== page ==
Thursday, October 26, 2006
Friday, October 20, 2006
Mary's story blows me away. Here is this young teenager who obviously is a follower of God. She is engaged to a man named Joseph. One day an angel named Gabriel shows up and tells her that she is going to have a baby, and that baby will be named Jesus. Not only that, but this baby will be great and will be called the Son of the Most High...and his kingdom will never end.
She then asks the obvious question: "How will this happen since I am a virgin?" Good question, right? Crazy response!
"The Holy Spirit will come upon you, and the power of the Most High will overshadow you."
What do you do with a response like that?
Here's what Mary does with a response like that:
"I am the Lord's servant. May it be to me as you have said."
That is nothing short of amazing. She has such faith in God, and that faith leads to obedience.
Tuesday, October 17, 2006
We spent a lot of time on the road, and passed through some really beautiful places. In just about every town we came through there was a church at the center. Most of these were congregational churches. I was fascinated with these churches. It struck me that today we think of New England in many ways as a mission field, yet this was the site of the greatest revival that this nation has ever seen. It caused me to wonder what happened.
Ed Stetzer says that the church must contend for the Gospel as well as contextualize the Gospel. The first part of this, Contend, is found in Jude 3 (I urge you to contend for the faith that was once entrusted to the saints). The second part, Contextualize, is found in 1 Corinthians 9:19-23 (I have become all things to all men so that by all possible means I might save some).
Using Stetzer's logic, it seems to me that one of the main reasons the church in New England is in the state it's in is that they failed to contend for the Gospel. Since I've returned I've been reading a little on the Great Awakening and the history of the churches in New England. It's pretty obvious that many of the churches shortly after the Great Awakening went in some bad, theologically speaking, directions. Many evangelical churches, and especially my denomination, fight very hard to contend for the faith. We truly want to stay true to the Gospel of Jesus. However, I wonder how good we're doing at contextualizing the Gospel. What is the church in the south going to look like in 100 years? The culture is changing all around us. If we only contend for the Gospel, and fail to contextualize, could we end up looking like New England?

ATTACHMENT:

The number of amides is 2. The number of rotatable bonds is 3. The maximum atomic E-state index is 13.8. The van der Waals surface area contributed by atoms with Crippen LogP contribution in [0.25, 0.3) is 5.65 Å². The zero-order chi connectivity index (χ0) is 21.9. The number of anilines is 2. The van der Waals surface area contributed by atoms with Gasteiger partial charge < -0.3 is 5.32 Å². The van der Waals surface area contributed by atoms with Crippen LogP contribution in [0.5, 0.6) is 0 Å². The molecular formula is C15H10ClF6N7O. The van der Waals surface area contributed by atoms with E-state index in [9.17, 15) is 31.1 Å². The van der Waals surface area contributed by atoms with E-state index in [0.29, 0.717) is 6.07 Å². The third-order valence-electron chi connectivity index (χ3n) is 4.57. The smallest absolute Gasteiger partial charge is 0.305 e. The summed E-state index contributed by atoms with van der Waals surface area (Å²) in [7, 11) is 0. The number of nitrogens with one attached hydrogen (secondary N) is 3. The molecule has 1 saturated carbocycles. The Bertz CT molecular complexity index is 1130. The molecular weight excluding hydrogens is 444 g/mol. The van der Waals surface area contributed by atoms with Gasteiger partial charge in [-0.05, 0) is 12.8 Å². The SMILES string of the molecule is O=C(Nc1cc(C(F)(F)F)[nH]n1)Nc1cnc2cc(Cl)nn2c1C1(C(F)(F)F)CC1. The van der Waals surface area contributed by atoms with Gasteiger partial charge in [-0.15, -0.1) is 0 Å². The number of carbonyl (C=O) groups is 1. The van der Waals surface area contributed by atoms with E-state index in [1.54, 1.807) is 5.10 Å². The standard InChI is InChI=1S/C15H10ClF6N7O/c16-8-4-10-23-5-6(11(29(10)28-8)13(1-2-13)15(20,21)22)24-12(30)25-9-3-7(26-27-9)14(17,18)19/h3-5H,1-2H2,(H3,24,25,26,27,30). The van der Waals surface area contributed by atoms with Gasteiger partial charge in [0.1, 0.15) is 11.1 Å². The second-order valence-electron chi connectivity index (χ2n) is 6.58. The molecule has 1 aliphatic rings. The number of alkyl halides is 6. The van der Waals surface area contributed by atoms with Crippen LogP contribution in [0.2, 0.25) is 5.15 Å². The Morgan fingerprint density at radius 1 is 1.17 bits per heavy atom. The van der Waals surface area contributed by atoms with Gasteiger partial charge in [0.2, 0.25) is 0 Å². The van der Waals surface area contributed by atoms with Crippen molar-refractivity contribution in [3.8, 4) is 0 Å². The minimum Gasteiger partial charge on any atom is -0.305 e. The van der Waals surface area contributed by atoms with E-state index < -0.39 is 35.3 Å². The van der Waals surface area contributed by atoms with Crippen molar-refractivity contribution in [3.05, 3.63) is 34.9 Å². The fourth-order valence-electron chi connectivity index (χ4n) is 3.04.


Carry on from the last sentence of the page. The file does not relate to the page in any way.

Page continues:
I'm planning on studying this more over the coming weeks. I'll post if I find anything interesting.
If you'd like to read someone else's reflections on Catalyst, click here.
Rick McKinley is pastor of Imago Dei in
Imago has two values:
- Their primary identity is that of a sent people
- The church is for the world, not for us
Donald has started the Belmont Foundation, which connects teenage guys with older mentors. Here’s a staggering statistic: “85% of men in prison grew up without their dad around.”
Here are a couple of quotes I found here. Both are from Rick.
“When we started, we thought that the city would be against us. When we began to care about the things they cared about, they had open arms.”
“When the church is on mission, there is nothing more transformational for the world. We are the leaders of the church, and if we don’t lead our people into mission, then the church gets misrepresented to the culture. It’s not size or programs – it’s just disciples on mission. It is our job to lead them out to get messy. Discipleship happens when we lead people out into the streets where God is.”
It would be a bit cheesy to say that Louie Giglio is a passionate guy, but that’s exactly what he is. It just oozes from him. He was a little all over the map, but it was ok. His passion for Jesus and the church more than made up for that. A few notes:
God’s plan to save the world is the church. Again, there’s no Plan B.
The message of Jesus was, “The Kingdom is near.” There is some good in this message: authority, power, a kingdom, etc; but there is also some scary stuff in Jesus’ message: sacrifice, danger, and even death. We have to ask ourselves, “What are we getting into?” Further, “What are we calling others into?” There is life and abundance, but there are also times when it’s going to get, as Louie put it, “hairy and scary.” He said that the church should in some ways be the least safe place on earth. Danger is ahead. We need to be aware of this and we need to make a decision: Do we really want to take part in this adventure?”
Thursday, October 05, 2006
He spoke from Daniel 4-5, on Daniel's encounters with Nebuchadnezzar and Beltshazzar. Both kinds were prideful and arrogant, and this led to their destruction, as well as to the destruction of